And these secondary witnesses that are removed from the apostolic witnesses are alive today, they are the ones declaring the inerrant word of god and telling women to remain silent, just like those "pastoral epistles" that added this accretion that contradicted 1 Cor. 14.
The Pauline response in 1 Cor 14 isn't to excommunicate them, and I understand the temptation, because the Pauline circle that "pretended" to be Paul and wrote in Paul's name, were to bold as declare that their words were not only Paul's but were the very human words of God!
For more analysis, read Ernst Käsemann's "Jesus Means Freedom"…

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More from @postbarthian

24 Jul
When Jesus was in the Garden of Gethsemane, Jürgen Moltmann explains that "Here for the first time, he does not want to be alone with his God, and seeks protection of his friends." WJC p. 166
Moltmann keenly observed that Jesus had previously gone into isolation to pray for long durations. But in the garden, Jesus does not want to be alone for even an hour.
The anxiety of Jesus including his bloody sweat was his awareness that his entry to Jerusalem was not going as expected. Jesus sensed the danger that was inconsistent with the mission he had received in his baptism. The voice of the father had left him.
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18 Jul
Jürgen Moltmann lists four differences between Jesus of Nazareth and John the Baptist in the Way of Jesus Christ p. 89
#1. In the way they proclaimed the kingdom of god.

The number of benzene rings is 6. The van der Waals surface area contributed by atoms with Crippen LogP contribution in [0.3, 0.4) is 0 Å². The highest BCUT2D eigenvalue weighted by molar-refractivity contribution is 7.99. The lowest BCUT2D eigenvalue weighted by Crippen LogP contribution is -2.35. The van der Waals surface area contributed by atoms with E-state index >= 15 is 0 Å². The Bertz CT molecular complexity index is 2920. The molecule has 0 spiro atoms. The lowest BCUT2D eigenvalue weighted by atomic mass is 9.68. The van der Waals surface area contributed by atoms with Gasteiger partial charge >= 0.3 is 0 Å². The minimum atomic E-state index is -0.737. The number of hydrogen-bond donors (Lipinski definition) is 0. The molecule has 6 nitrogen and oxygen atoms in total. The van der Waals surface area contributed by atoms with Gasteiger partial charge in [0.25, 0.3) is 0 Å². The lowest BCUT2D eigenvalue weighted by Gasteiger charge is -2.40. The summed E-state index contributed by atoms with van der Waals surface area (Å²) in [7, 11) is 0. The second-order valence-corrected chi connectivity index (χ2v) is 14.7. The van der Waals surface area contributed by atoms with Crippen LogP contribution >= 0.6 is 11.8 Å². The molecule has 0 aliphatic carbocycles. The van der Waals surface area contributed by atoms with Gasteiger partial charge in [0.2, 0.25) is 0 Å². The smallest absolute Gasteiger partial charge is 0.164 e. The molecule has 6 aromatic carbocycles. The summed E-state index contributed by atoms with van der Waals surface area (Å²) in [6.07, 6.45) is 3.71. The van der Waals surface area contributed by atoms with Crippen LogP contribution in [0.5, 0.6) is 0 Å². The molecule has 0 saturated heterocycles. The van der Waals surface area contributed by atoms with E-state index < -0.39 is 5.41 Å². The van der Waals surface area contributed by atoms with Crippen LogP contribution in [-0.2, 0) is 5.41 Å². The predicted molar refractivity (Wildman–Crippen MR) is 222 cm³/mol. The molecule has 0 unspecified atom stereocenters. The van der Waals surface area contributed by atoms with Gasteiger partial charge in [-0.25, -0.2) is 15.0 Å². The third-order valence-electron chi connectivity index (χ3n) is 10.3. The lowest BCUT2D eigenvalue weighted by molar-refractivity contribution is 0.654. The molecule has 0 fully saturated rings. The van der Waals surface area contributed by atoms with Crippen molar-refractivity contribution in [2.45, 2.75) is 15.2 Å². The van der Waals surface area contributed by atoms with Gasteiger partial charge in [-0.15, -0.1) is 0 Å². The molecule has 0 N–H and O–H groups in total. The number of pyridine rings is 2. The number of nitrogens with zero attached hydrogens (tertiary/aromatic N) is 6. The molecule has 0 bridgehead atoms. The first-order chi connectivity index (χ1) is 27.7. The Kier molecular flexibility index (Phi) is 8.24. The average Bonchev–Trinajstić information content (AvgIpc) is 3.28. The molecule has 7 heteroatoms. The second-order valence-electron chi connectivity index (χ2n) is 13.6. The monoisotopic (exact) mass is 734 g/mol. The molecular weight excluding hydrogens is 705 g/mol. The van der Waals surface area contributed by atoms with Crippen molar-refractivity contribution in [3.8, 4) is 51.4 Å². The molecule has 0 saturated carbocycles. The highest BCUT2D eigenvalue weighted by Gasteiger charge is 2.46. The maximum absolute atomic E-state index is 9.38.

JOHN: A judgement of wrath on this unrepentant generation.

JESUS: A previent grace to the poor and sinners.
#2. Where they did their prophetic work:

JOHN: left the civilized world and went to live in the desert.

JESUS: left the desert and went to the busy villages of Galilee
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Where was god in the lynching of #GeorgeFlyod? Moltmann would answer, that Jesus was there suffering with George Flyod, calling out "I can't breathe" and "mom, I"m scared" with him.
Jesus most likely died from asphyxiation, because crucifixion causes the victim to suffocate slowly. And Jesus called out with his last breathe, my god, my god, why have you forsaken me?
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James H. Cone argues that Black Liberation Theology developed independently from Liberation Theology in his book "For My People: Black Theology and the Black Church. Where have we been and where are we going."
James H. Cone studied Karl Barth and did his doctoral dissertation on Karl Barth's theology. Cone went on to develop Black Liberation Theology.
Cone argues that the seminaries and theological academia was entrenched in white supremacy, which had been a mechanism for keeping blacks surpressed in a long history from the American slave trade.
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In the first chapter, Pannenberg asks whether Metaphysics or a "science of God" are possible. Quoting Martin Heidegger "Therefore, theology should 'avoid the application of any sort of philosophical system.'"
Pannenberg says "Heidegger may have found himself in agreement with Rudolf Bultmann, but he stood in sharp opposition to the theological tradition and, in the theology of his time, to Karl Barth."